Goa, or as many people call it, is "not really India." Its FULL of Westerners and tourism and is known for its party scene and beaches. The beach we were at, Palolem, supposedly the nicest in Goa, was no Thailand, but pretty nice. It has the usual beach vendors selling everything from shawls to CD's and the random people that would just stand there and gawk at you - but hey, thats India! It adds character to the beach scene. We thought to come here, the party center of India, to celebrate New Years. We ended up at Dancing Shiva's and after a few drinks realized it was getting closed to midnight. We didn't notice much of a change (people looking at their watches, music stopping, etc) and decided to follow some people heading to the beach (the bar we were at was a little off). There were fireworks all along the beach,


which was nice. Then I looked at my watch. 12:00. Then 12:01. Then 12:02. Where is the countdown? Realizing that there probably wasn't going to be one and realizing that I have to have a countdown, Char and I did our own, which was a little anti-climatic, but whatever. Then we went back to the bar for some more drinks and chit-chat with some people we met, and well, when I started falling asleep while talking to someone, it was time to go, ha ha! And sorry to say, thats not the 1st time that has happened! Oops! But yes, it was really fun. So all we saw in Goa was Palolem beach and Palolem town, which had some really nice shops. It was funny, just past the cute beach bungalows by the beach, one commonly sees pigs and cows milling about, and well, sometimes the cows are the ones that you have to get around to get that seat you want!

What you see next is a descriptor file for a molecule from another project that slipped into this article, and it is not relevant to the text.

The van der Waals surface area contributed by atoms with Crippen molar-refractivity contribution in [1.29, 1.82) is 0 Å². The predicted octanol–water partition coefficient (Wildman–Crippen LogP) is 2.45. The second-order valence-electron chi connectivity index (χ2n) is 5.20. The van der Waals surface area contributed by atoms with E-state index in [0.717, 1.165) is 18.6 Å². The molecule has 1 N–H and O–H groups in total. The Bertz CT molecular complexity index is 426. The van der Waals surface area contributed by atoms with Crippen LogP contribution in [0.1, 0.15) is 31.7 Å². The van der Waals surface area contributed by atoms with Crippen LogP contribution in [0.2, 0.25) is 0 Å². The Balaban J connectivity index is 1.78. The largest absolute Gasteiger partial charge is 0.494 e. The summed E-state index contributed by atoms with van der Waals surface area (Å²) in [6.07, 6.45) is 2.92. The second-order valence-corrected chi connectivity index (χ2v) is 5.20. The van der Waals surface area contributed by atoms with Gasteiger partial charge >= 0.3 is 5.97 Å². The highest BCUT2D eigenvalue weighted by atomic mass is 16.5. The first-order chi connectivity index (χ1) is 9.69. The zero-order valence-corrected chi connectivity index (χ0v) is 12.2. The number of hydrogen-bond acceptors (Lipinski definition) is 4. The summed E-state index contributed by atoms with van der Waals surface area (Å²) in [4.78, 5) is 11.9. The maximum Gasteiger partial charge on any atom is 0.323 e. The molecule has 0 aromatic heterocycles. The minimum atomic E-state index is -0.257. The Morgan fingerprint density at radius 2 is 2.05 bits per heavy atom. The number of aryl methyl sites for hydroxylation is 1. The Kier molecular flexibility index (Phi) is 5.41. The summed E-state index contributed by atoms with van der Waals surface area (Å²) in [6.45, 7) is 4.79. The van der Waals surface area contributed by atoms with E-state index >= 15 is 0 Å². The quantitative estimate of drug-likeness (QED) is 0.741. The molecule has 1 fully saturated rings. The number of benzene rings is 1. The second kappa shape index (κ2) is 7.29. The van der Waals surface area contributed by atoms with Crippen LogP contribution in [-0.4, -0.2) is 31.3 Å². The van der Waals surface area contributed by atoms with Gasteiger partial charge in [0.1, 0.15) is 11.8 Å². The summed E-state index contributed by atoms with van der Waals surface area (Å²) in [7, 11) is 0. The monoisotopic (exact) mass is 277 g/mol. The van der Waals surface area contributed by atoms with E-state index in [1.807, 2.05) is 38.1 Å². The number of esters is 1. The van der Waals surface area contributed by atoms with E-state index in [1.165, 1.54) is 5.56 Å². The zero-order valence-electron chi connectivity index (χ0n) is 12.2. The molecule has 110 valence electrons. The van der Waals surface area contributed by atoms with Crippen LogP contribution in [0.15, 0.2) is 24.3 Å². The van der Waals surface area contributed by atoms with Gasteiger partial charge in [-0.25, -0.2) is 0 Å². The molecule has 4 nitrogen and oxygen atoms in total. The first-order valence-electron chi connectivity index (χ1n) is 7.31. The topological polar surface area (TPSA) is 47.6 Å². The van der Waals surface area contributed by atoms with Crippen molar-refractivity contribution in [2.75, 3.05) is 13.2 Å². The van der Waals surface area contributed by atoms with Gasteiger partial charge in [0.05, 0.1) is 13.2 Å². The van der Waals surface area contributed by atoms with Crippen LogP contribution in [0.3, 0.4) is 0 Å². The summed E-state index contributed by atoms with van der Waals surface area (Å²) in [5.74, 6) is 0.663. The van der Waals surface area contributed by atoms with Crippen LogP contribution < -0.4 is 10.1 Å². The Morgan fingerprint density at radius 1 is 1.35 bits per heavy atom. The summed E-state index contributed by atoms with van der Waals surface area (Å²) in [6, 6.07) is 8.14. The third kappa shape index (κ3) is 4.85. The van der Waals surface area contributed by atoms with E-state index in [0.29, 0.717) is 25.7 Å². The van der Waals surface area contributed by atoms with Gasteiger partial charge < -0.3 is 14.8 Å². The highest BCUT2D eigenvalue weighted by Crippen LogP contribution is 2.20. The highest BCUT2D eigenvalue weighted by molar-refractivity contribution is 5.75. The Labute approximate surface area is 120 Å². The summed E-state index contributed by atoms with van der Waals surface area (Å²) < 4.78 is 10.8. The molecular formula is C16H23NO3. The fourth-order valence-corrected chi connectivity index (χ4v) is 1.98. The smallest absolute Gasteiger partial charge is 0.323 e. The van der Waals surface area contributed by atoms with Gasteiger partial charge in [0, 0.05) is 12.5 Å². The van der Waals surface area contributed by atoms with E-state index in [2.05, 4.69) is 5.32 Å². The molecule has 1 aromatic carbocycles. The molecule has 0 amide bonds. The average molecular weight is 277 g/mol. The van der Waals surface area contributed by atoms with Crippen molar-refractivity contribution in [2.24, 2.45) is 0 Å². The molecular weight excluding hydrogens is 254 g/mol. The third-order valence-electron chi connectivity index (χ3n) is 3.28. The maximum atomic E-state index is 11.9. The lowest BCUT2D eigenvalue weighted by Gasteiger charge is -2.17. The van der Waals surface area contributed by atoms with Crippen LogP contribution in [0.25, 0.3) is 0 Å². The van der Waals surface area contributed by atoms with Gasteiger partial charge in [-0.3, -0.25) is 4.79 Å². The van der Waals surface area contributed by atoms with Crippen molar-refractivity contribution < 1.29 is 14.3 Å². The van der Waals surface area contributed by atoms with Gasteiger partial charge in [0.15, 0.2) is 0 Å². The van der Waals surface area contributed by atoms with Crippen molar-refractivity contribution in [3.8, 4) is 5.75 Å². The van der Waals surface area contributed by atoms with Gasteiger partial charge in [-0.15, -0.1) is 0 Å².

But a beach is a beach, and it was super relaxing. I plowed through 2 books, which was good!

Here is a pict of our place, with the cute x-mas decorations:


And of course, sunset in Goa:


Have I mentioned how great the food is?!?! Ohh myyyy gawd! Goa is especially known for its delicious seafood, and I can't agree more. Yummmmy! Besides the awesome variety of vegetarian food, they also have Indian-Chinese food, which sounds funny, but I like better than real Chinese food. Its less oily with a little spice. But here in Goa, you actually chose the fish you want to eat (me, knowing nothing about 'proper fish selection' pretty much just chose the smallest, because it would be cheaper). Its all fresh and amazing!


Then.... sniff sniff, Char left to go back to Chicago... :( Here is a pict of our last dinner (I have to kindly draw attention to our nice tans, ha ha!):